2. Ambrose Evans-Pritchard at the UK Telegraph has another analysis piece more or less accusing Germany and the European Central Bank of taking the same approach to the current financial crisis that Europe took in 1930. He argues that good allies of the US would have moved in parallel to the US Fed when it cut the fed funds rate to 2% in Spring. He says the consequence of keeping European rates high was a soaring Euro, which "set off an oil shock as crude metamorphosed into an anti-dollar with leverage." He goes on to point out:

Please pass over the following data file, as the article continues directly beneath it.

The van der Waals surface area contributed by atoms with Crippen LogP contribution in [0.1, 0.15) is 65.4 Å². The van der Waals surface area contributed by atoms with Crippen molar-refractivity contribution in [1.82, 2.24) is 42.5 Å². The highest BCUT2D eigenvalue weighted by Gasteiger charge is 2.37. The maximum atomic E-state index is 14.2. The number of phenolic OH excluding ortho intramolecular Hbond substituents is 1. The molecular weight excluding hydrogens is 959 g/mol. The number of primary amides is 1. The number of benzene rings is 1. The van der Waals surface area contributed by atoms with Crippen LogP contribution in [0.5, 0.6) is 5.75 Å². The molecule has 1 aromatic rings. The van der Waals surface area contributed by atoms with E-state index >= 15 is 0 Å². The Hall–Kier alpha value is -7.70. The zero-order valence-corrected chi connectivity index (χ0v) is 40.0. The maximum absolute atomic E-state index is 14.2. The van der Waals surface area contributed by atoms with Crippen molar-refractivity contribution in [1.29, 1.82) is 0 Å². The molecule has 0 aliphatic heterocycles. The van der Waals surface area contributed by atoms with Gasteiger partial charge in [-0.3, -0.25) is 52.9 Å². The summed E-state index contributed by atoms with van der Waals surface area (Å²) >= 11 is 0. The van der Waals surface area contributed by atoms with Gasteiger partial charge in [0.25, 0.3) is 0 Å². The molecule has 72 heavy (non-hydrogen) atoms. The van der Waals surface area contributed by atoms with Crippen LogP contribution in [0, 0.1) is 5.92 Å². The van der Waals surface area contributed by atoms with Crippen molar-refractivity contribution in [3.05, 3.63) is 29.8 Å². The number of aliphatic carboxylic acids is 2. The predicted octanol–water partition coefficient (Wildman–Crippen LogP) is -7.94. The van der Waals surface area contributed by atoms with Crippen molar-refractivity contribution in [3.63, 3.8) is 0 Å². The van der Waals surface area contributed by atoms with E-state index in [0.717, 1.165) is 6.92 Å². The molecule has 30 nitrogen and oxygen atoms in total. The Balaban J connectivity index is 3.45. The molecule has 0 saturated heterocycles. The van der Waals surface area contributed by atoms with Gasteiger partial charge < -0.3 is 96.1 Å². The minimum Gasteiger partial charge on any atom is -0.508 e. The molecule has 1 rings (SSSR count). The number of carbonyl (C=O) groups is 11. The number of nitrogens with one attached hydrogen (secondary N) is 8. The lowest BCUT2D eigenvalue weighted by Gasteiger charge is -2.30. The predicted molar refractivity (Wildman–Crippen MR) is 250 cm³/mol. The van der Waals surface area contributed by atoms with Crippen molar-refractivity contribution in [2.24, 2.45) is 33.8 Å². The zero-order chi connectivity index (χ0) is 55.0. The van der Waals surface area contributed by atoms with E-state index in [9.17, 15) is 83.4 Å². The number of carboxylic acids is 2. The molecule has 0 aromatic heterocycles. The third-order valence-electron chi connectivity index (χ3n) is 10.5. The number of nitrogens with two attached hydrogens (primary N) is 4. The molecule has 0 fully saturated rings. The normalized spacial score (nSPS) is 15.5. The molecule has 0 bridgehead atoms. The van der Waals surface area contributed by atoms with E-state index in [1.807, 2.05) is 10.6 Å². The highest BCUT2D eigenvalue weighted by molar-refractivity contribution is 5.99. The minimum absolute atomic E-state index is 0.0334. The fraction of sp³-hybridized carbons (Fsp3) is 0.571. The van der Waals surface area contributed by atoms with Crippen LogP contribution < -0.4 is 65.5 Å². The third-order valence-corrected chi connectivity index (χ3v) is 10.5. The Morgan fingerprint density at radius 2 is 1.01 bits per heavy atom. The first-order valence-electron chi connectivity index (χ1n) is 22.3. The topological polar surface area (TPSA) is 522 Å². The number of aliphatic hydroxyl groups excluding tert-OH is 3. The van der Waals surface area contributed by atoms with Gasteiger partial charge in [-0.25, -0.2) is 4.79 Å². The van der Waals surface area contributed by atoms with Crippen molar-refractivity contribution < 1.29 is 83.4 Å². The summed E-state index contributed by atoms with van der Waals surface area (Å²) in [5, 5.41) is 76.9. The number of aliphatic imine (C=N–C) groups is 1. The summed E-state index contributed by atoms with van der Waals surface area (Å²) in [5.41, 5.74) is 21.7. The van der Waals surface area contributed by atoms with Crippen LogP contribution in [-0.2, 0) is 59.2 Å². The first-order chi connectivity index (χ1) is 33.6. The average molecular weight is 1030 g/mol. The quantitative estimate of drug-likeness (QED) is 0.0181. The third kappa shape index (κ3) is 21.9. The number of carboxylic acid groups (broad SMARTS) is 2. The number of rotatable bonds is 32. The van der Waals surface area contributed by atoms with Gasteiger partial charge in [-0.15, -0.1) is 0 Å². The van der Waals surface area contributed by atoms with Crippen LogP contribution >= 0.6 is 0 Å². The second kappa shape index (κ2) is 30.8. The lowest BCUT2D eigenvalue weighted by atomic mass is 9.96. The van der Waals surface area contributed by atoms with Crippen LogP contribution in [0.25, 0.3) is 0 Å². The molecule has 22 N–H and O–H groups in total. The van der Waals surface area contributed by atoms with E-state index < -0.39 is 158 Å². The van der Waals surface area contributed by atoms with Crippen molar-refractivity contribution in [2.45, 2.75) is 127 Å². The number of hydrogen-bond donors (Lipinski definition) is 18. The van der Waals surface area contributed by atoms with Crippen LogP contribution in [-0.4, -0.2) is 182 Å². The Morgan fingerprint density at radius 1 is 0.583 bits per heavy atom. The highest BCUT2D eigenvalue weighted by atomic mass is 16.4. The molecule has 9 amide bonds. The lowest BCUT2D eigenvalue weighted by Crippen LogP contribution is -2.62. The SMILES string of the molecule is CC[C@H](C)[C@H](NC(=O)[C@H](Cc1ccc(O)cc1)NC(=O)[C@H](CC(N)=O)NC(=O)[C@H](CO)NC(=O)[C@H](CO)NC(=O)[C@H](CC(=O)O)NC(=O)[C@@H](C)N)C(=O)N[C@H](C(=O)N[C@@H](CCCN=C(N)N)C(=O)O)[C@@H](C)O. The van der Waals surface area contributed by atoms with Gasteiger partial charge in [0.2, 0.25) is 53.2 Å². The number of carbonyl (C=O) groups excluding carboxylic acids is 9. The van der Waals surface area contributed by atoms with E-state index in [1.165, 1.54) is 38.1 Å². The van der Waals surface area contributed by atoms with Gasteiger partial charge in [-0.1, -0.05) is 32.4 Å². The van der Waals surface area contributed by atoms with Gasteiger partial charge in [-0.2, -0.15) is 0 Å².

"[T]he risk of a dollar collapse is one for the distant future. Right now the world faces the opposite problem. There is a wild scramble for dollars as a $10 trillion pyramid of global lending based on dollar balance sheets “delevers” with a vengeance.The national approach to the financial system seems outdated--even if politics remain just so--given reports that the contagion has spread to the emerging markets. (See, for example the story in today's New York Times by Alexei Barrionuevo, Keith Bradsher, and Vinod Sreeharsha.) Edward Cody and Kevin Sullivan at the Washington Post report that 15 European Ministers (representing Euro-using nations) meeting in Luxembourg today doubled the guarantee on retail banking deposits to €50,000 ($68,000). Russia announced it would extend a $4 billion loan to Iceland to help stabilize the banking system there. Yesterday Craig Whitlock at the Washington Post had the story on Germany's go-it-alone strategy with a "massive intervention plan." The Wall Street Journal seems convinced that a unified approach is necessary, at least, as it followed yesterday's call for it with another by Ulrich Volz today entitled, "Europe Needs A United Approach To the Credit Crunch: National governments cannot stop the erosion of confidence on their own." Richard Baldwin has a post on Freeexchange which gives a short explanation of the credit default swaps (CDS) problem facing the global financial system. Evidently, several dozen trillion dollars worth of these financial instruments have been purchased. I am unclear on why a single bond default would precipitate a collapse of all (or even a considerable percentage of) several dozen trillion dollar's worth of CDSs, but given that it is the case, managing the problem would clearly call upon the resources of more than one central bank.